Many directors and studios in Hollywood have faced, and often succumbed to, pressure from Chinese censors to edit films before releasing them in China. In the New York Times, Andrew Jacobs reports that a similar dynamic is at work in publishing houses, when foreign authors find sensitive passages from their books removed in the Chinese translation. Ezra Vogel’s recent biography of Deng Xiaoping, for example, had several sections removed, including details about the 1989 crackdown, and about media censorship. From Jacobs’ report:
Mr. Vogel, a professor emeritus at Harvard, said the decision to allow Chinese censors to tinker with his work was an unpleasant but necessary bargain, one that allowed the book to reach the kind of enormous readership many Western authors can only dream of. His book, “Deng Xiaoping and the Transformation of China,” sold 30,000 copies in the United States and 650,000 in China.
“To me the choice was easy,” he said during a book tour of China that drew appreciative throngs in nearly a dozen cities. “I thought it was better to have 90 percent of the book available here than zero.”
Such compromises, almost unheard of just five years ago, are becoming increasingly common as American authors and their publishers are drawn to the Chinese market. With a highly literate population hungry for the works of foreign writers, China is an increasing source of revenue for American publishing houses; last year e-book earnings for American publishers from China grew by 56 percent, according to the Association of American Publishers. Chinese publishing companies bought more than 16,000 titles from abroad in 2012, up from 1,664 in 1995.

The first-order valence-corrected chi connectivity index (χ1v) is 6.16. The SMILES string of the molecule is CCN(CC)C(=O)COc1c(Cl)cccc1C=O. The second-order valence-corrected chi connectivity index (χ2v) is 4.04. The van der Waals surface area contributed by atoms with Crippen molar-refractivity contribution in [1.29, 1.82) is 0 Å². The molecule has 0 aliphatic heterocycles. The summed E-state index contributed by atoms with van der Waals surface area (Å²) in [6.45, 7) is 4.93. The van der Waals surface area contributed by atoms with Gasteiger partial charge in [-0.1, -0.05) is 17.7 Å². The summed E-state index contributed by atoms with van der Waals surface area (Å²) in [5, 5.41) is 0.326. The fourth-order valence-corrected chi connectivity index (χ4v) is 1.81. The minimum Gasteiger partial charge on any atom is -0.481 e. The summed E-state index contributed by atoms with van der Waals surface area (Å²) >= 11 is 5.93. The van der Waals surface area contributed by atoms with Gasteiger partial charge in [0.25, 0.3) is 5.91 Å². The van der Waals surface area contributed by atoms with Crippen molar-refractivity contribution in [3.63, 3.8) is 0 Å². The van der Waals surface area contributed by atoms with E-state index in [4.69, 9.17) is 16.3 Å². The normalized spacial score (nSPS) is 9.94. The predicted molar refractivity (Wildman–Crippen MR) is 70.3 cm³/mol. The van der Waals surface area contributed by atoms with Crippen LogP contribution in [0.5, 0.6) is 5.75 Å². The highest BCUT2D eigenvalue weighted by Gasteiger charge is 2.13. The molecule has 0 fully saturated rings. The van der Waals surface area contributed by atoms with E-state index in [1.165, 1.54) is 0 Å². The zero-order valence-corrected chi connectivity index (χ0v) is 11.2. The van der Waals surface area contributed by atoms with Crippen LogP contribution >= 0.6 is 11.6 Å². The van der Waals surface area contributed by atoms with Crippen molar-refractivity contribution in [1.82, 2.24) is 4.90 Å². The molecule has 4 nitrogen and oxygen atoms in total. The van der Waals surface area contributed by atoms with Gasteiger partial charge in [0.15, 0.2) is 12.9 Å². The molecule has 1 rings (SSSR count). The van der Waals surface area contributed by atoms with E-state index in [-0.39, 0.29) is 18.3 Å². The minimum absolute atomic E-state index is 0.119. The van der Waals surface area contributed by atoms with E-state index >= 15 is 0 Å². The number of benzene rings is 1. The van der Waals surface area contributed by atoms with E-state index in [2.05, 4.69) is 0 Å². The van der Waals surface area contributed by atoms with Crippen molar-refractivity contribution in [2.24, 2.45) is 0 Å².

[…] Even if the process remains opaque and unpredictable, publishing executives say the broad outlines of China’s censorship regime have changed little in recent years. Topics that deal with ethnic tensions, Taiwan and Falun Gong, the banned spiritual movement, are off limits, and books that contain even a passing reference to the Cultural Revolution or contemporary Chinese leaders can expect fine-toothed scrutiny. [Source]
In recent years, the Chinese government has attempted to impose their own censorship regime on international book fairs, most notably at the Frankfurt Book Fair in 2009 when authorities tried, unsuccessfully, to pressure fair organizers to disinvite two dissident Chinese authors.